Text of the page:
Digital exclusion revisited: Towards alternative policy approaches regarding the digital divide of the second degree.
01/10/2008 - 01/10/2014
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Digital exclusion revisited: Towards alternative policy approaches regarding digital exclusion


While in the late ‘90s digital exclusion was merely considered as not having access to a computer or an Internet connection and hereby not being able to use it, digital exclusion has now transformed into a highly complex phenomenon of often intertwined characteristics. Lack of access, motivation and skills and a leisure-oriented usage of ICT have become important barriers that hamper individuals to take full advantage of ICT. Issues like the influence of social networks and social capital, the participation in education and training and the role of lifestyles and life stages have come to the fore as decisive elements when analyzing the take-up of ICT by individuals. It is however no longer clear how all these elements relate to one another and influence – in a positive or a negative way – a meaningful use of ICT. At the same time, the risk of becoming digitally excluded has increased significantly due to the continuous integration of ICT in all fields of society.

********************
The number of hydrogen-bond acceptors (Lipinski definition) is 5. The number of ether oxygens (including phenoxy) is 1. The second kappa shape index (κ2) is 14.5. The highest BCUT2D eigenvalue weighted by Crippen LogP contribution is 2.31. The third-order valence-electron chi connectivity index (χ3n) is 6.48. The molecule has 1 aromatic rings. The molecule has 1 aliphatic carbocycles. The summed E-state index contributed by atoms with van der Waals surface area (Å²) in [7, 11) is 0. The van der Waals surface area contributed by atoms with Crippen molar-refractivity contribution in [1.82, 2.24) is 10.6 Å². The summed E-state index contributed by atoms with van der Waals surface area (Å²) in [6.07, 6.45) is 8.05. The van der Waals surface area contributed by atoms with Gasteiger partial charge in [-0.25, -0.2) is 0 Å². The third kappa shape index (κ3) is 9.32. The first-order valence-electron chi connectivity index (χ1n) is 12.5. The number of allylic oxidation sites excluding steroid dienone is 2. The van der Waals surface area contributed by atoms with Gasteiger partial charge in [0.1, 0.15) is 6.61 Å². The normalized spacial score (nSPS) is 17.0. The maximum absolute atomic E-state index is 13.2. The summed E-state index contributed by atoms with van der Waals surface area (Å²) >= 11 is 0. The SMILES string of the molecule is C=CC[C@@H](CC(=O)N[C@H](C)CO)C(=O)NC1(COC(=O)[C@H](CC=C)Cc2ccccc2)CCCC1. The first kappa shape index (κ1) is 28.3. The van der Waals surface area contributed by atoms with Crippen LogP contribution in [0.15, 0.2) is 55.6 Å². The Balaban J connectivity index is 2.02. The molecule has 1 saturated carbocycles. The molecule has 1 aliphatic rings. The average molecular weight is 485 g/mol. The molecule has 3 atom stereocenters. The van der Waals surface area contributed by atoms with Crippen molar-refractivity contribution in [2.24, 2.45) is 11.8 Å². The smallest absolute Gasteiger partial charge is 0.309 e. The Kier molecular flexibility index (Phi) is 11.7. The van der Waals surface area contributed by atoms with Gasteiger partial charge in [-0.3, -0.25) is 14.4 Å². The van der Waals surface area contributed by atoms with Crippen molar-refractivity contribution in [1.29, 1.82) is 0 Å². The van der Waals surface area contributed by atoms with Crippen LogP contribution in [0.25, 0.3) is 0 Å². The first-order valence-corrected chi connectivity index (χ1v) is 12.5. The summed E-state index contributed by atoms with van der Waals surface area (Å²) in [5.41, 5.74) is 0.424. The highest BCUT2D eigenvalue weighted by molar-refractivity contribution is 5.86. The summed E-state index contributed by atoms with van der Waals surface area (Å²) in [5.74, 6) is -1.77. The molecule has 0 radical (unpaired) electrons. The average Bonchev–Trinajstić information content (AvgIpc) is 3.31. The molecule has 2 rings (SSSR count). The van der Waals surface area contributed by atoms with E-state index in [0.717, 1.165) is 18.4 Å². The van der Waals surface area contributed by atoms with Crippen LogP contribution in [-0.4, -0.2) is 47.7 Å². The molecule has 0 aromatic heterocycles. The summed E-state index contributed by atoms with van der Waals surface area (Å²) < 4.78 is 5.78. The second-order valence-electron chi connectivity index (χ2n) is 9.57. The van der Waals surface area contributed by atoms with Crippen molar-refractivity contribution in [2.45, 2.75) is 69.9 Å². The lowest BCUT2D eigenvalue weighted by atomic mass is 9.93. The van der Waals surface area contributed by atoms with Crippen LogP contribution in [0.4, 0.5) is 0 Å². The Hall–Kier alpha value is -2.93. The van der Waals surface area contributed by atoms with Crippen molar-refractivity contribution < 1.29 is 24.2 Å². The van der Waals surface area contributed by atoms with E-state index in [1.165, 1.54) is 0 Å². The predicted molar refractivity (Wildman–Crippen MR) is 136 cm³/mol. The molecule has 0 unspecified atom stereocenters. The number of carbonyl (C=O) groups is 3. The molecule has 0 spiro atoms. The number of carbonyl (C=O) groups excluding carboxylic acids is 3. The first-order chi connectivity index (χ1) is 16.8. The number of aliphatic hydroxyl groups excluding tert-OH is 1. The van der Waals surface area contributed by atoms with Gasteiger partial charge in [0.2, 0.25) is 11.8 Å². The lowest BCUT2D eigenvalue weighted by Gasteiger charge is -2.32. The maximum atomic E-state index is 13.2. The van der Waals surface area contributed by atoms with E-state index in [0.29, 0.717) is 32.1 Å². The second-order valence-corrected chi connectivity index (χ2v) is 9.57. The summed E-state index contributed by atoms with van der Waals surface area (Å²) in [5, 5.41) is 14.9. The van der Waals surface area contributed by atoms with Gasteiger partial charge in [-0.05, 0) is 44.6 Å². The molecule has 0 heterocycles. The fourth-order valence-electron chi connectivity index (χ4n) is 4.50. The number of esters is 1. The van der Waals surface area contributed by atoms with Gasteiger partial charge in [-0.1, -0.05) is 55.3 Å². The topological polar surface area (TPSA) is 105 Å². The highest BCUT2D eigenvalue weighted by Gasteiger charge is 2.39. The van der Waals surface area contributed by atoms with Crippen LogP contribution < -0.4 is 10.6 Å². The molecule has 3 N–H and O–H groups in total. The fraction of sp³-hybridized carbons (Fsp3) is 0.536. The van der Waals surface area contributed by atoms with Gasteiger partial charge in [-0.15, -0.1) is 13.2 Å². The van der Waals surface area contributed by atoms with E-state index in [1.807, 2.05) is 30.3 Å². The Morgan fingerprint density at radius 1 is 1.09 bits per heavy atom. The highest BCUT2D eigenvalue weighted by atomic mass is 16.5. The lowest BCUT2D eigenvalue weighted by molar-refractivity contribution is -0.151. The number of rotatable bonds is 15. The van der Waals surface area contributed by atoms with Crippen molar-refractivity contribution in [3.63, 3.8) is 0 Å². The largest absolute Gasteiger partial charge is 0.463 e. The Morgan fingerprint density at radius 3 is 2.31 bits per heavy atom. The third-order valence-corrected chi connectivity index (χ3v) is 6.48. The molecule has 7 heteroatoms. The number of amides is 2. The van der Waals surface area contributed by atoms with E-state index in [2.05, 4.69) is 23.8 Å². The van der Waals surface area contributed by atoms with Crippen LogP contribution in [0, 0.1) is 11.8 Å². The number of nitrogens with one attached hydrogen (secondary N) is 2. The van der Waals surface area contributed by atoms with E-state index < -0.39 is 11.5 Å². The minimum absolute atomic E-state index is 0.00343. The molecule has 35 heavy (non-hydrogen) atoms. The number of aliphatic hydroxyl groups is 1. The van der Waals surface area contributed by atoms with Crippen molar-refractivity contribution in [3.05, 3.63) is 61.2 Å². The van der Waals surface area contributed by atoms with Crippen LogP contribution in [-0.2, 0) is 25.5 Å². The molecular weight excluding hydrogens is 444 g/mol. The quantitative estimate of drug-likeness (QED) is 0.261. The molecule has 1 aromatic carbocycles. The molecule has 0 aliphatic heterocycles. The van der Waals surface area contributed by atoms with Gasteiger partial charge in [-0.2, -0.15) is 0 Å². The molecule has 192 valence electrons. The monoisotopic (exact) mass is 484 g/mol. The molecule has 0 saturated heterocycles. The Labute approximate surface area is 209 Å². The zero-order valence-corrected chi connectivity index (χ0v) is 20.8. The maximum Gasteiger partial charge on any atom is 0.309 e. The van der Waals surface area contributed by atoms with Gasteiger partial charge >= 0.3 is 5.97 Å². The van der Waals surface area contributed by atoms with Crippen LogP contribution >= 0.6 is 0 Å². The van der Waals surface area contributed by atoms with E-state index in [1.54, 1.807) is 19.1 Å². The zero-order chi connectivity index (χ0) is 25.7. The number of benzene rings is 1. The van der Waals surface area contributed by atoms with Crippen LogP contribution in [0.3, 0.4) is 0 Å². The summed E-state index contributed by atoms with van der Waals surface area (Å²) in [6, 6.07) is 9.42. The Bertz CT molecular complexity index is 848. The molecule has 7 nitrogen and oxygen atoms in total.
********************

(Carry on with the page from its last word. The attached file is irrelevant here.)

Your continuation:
Policy interventions have thus far mainly focused on expanding people’s access to ICT. With the increased complexity of digital exclusion mechanisms more advanced policy interventions are needed. Grassroots initiatives aimed at combating the digital exclusion of at-risk groups have been set-up by a large variety of civil society organizations. This has led to a highly scattered, disorganized and unidentified field of approaches to digital inclusion, leaving policy makers unaware of the scope, effectiveness and sustainability of these approaches and initiatives and of suitable ways to support and improve existing grassroots initiatives.

The main goal of this doctoral research project is to develop alternative policy approaches to counter digital exclusion based on a critical analysis of the implications for policy making of the transition in digital divide theory.

Focus therefore lies on the following research questions:

How have digital exclusion mechanisms evolved throughout the last ten years?
What additional elements determine the risk of digital exclusion?
How do these elements relate and influence one another?
How and amongst what population groups are digital exclusion mechanisms manifested?

What changes have occurred during the last ten years in digital inclusion policy and bottom-up approaches?
How has digital inclusion policy evolved throughout the last ten years in Flanders?
What approaches have been developed in the past ten years by grassroots organizations and at what level do they address digital exclusion?

What new policy measures can be taken to counter digital exclusion and improve current digital inclusion policies?
In terms of top-down policy measures?
In terms of support for grassroots organizations combating digital exclusion?

Theoretical framework